and we sojourned most unhappily for many days in the
deserted dwellings of the spring-season tourists. Even-
tually a portion of our luggage was released ; not from
the grasp of corrupt Turkish customs officials, but from
the clutches of some social labour problem at Marseilles,
into whose talons it had fallen. We then made our
escape, and I followed Mr. Smith, who had preceded

B me



2 Dar-ul-Islam

me to Baalbek, whither I went by rail to bring him the
good news.

It was thus my good fortune to travel by the
Rayak Hama branch of the Da7nas Hmiran et Prolonge-
ments Railway. I arrived at Rayak about 1.30, not more
than an hour late, and there prepared to board the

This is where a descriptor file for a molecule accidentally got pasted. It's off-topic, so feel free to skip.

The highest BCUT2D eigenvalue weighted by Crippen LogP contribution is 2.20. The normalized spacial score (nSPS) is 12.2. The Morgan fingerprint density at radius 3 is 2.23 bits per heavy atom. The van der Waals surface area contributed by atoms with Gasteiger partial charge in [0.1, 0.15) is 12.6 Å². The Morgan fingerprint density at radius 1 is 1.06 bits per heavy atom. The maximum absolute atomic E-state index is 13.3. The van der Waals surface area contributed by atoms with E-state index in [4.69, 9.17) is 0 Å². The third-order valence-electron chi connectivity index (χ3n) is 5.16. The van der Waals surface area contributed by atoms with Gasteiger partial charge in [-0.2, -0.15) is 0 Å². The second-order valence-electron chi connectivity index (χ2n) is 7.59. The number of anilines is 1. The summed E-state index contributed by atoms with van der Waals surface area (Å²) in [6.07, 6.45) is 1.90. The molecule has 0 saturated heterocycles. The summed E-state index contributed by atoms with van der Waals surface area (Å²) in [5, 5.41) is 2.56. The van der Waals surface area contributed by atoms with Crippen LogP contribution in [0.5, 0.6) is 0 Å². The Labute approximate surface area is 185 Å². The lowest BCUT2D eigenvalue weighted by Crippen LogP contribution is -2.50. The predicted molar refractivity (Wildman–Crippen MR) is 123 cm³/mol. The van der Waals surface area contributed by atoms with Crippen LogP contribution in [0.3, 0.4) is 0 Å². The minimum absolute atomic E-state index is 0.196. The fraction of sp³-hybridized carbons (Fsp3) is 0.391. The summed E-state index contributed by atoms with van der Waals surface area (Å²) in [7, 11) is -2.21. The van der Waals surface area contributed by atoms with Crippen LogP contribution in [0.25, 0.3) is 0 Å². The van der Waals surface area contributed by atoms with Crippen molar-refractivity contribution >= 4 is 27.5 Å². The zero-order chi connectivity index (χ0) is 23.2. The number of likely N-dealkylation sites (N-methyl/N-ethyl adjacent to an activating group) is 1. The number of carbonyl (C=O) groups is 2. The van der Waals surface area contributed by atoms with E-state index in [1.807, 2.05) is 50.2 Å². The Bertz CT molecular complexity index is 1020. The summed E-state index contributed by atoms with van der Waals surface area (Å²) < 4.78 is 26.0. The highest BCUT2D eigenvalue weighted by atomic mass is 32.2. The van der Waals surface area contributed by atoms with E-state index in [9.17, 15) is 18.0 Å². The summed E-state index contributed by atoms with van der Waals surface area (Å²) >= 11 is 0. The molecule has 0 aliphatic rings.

Hama train ; this conveyance was filled with people,
some frantically mounting, others excitedly descending
from the cars. At one third-class carriage three native
porters were wildly endeavouring to cram a Turkish
officer, a Saratoga Trunk, a little Boy, and some Loaves
of bread into a compartment which already contained
three Mohammedan Women, a Fruit-seller, a Zaptieh, a
Barber, a Prisoner, a Native mission teacher, the Zap-
tieh's saddle-bags, a Sword, Two umbrellas, a Bandbox
containing a Sewing Machine, the Fruit-seller's Stall,
and one hundred and fifty Oranges in a cloth ; the cloth
had burst and the oranges streamed through the chinks
in the door not occupied by the porters wrestling with
the officer ; the Mohammedan ladies explained in brief
that there was ' no Majesty and no Might save that of
Allah, the Glorious and the Great ' ; the Zaptieh, who
had not paid his fare, roared explanations over the